Detroit casino workers go on strike; unions seek better wages, benefits
Thousands of Detroit casino workers went on strike Tuesday after negotiations between the three casinos and unions representing the workers failed to reach a new labor agreement by a noon deadline.
The strike is the first at the Detroit casinos — MGM Grand, MotorCity and Hollywood Casino at Greektown — since they opened in the late 1990s and 2000.
The Detroit Casino Council, which represents 3,700 casino workers across five unions, has been seeking better wages and benefits in negotiations with the casinos that started in early September.
The council and unions have shared few details about their specific wage requests, citing the wide variety of job types in casinos and the attached hotels, other than to say workers need big raises to keep up with inflation.
On the benefits front, the unions say casino management wants workers to pay significantly more for health care, which they are opposed to.
"The company, in my opinion, is not coming back with anything that is even close to fair," said Johanna Lams, who works as a table games dealer at MGM Grand Detroit and is also a local UAW chairperson. “When you start talking about inflation and start talking about pay rate, you’ve got to at least be close, and we're not right now."
She added, “You’ve got people here working at MGM who don’t even make enough to have apartments. They are sleeping in their cars.”
The casino workers had been under a three-year extension to a five-year contract that was originally set to expire at 11:59 p.m. Monday, but was extended 12 hours until noon on Tuesday.
The casino council agreed in 2020 to minimal wage increases — 3% in total over three years — to help the casinos amid the COVID-19 pandemic and government-mandated shutdowns.
The unions represent most, although not all, workers in the casinos, including those on the gaming floor, serving food and drinks and working in the casinos' hotels.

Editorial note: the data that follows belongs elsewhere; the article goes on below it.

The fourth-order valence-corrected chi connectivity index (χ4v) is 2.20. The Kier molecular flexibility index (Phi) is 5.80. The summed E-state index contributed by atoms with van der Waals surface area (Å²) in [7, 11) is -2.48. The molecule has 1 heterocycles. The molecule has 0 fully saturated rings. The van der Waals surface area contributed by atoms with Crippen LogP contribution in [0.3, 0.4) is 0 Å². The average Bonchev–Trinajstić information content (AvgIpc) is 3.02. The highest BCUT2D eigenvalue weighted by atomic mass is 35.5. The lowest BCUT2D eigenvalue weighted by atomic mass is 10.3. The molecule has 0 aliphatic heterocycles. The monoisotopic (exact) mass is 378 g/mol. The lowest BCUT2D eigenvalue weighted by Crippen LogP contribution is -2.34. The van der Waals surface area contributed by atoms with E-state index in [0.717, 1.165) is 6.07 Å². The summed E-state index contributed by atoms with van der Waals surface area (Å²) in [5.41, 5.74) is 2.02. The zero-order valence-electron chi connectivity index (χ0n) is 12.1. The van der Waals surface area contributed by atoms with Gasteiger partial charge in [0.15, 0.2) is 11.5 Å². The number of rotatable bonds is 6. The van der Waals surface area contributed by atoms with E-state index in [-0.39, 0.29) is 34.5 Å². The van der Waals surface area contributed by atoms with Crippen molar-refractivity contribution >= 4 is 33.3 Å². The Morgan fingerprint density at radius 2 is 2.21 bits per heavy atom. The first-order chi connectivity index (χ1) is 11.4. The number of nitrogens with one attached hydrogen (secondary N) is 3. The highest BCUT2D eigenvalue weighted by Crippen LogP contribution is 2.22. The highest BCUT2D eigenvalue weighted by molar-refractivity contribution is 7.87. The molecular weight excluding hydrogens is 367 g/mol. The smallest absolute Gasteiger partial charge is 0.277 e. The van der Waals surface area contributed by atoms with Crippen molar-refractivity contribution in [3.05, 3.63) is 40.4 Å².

All three casinos remained open Tuesday afternoon amid the strike and active picket lines.
“They have, from my understanding, a lot of the supervisors spread out around the casino working six days a week and 10-hour days," Lams said. “Hopefully, there will be nobody in there."
At MGM Grand, vehicles passed dozens of loud strikers on the picket line to enter the casino's parking deck in the early afternoon.
Inside, the slot machines were working and many patrons seemed oblivious to the strike.
"Are they on strike? Oh wow, glad I'm getting out now," one man said while leaving the casino and heading to the parking deck.
Another patron was well aware that a strike was underway as she walked inside at about 1 p.m.
"You see what they're doing out there? Making me feel real, real bad," the woman, with a smile on her face, said to a security guard.
MGM Grand Detroit has said it plans to stay open throughout the strike.
"We will take whatever lawful action is necessary to fill shifts and continue providing our customers with entertainment and service," an MGM Grand executive, Matt Buckley, told casino employees in a letter Tuesday morning.
While the Detroit casinos are seeing fewer visitors and less in-person revenue compared with 2019, the unions have pointed to new revenue streams that opened with the January 2021 start of legal online gaming and sports gaming in Michigan. The unions also claim the casinos are collectively operating with 1,500 fewer workers now than before the pandemic.
The Detroit Casino Council is composed of five unions: UNITE HERE Local 24, UAW, Teamsters Local 1038, Operating Engineers Local 324 and the Michigan Regional Council of Carpenters.
Casino workers in the UAW will receive $500 per week in strike pay, an official said, although strike pay amounts for the other four unions may vary.
Negotiations between the council and the casinos continued right up to the noon deadline for the strike, according to Meghan Cohorst, a spokesperson for UNITE HERE.
"I think workers are ready to strike as long as it takes to get a deal," she said.
The unions are encouraging the public to not visit the casinos during the strike.
"There are workers on strike, they should honor the picket line," Cohorst said. "Don’t play, don’t stay, don’t cross the line. Support the workers who help make them run.”
An executive with PENN Entertainment, the owner of Hollywood Casino at Greektown, said they were disappointed by the casino council's decision to strike.
"We have made generous, progressive settlement offers that position our team members and business for sustainable success," Jeff Morris, vice president for public affairs, said in a statement. "We will remain open for business to serve our customers and are committed to continued good-faith bargaining with the Detroit Casino Council to resolve the issues at hand as soon as possible.”
The casino workers' strike comes at a time when about 34,000 UAW members are on strike in Michigan and other states, as well as another 1,000-plus UAW members employed with Blue Cross Blue Shield of Michigan.